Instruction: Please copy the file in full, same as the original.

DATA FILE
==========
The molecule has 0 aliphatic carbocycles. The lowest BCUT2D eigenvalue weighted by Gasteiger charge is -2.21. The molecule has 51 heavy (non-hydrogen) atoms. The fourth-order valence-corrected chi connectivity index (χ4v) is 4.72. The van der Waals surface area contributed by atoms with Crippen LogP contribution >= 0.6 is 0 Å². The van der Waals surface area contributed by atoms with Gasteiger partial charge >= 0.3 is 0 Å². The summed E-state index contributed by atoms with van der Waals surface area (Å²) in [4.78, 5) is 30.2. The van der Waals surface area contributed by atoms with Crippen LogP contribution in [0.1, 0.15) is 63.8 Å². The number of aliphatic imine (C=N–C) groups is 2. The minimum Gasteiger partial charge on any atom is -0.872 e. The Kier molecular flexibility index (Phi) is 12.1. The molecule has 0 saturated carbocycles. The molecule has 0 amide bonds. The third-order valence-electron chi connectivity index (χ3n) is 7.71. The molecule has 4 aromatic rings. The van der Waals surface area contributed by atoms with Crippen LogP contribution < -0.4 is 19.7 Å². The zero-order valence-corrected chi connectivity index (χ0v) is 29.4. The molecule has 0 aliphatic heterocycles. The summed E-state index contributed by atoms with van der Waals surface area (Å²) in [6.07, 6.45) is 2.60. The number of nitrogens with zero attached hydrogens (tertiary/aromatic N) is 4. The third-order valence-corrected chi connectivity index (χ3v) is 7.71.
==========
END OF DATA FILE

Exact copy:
The molecule has 0 aliphatic carbocycles. The lowest BCUT2D eigenvalue weighted by Gasteiger charge is -2.21. The molecule has 51 heavy (non-hydrogen) atoms. The fourth-order valence-corrected chi connectivity index (χ4v) is 4.72. The van der Waals surface area contributed by atoms with Crippen LogP contribution >= 0.6 is 0 Å². The van der Waals surface area contributed by atoms with Gasteiger partial charge >= 0.3 is 0 Å². The summed E-state index contributed by atoms with van der Waals surface area (Å²) in [4.78, 5) is 30.2. The van der Waals surface area contributed by atoms with Crippen LogP contribution in [0.1, 0.15) is 63.8 Å². The number of aliphatic imine (C=N–C) groups is 2. The minimum Gasteiger partial charge on any atom is -0.872 e. The Kier molecular flexibility index (Phi) is 12.1. The molecule has 0 saturated carbocycles. The molecule has 0 amide bonds. The third-order valence-electron chi connectivity index (χ3n) is 7.71. The molecule has 4 aromatic rings. The van der Waals surface area contributed by atoms with Crippen LogP contribution < -0.4 is 19.7 Å². The zero-order valence-corrected chi connectivity index (χ0v) is 29.4. The molecule has 0 aliphatic heterocycles. The summed E-state index contributed by atoms with van der Waals surface area (Å²) in [6.07, 6.45) is 2.60. The number of nitrogens with zero attached hydrogens (tertiary/aromatic N) is 4. The third-order valence-corrected chi connectivity index (χ3v) is 7.71.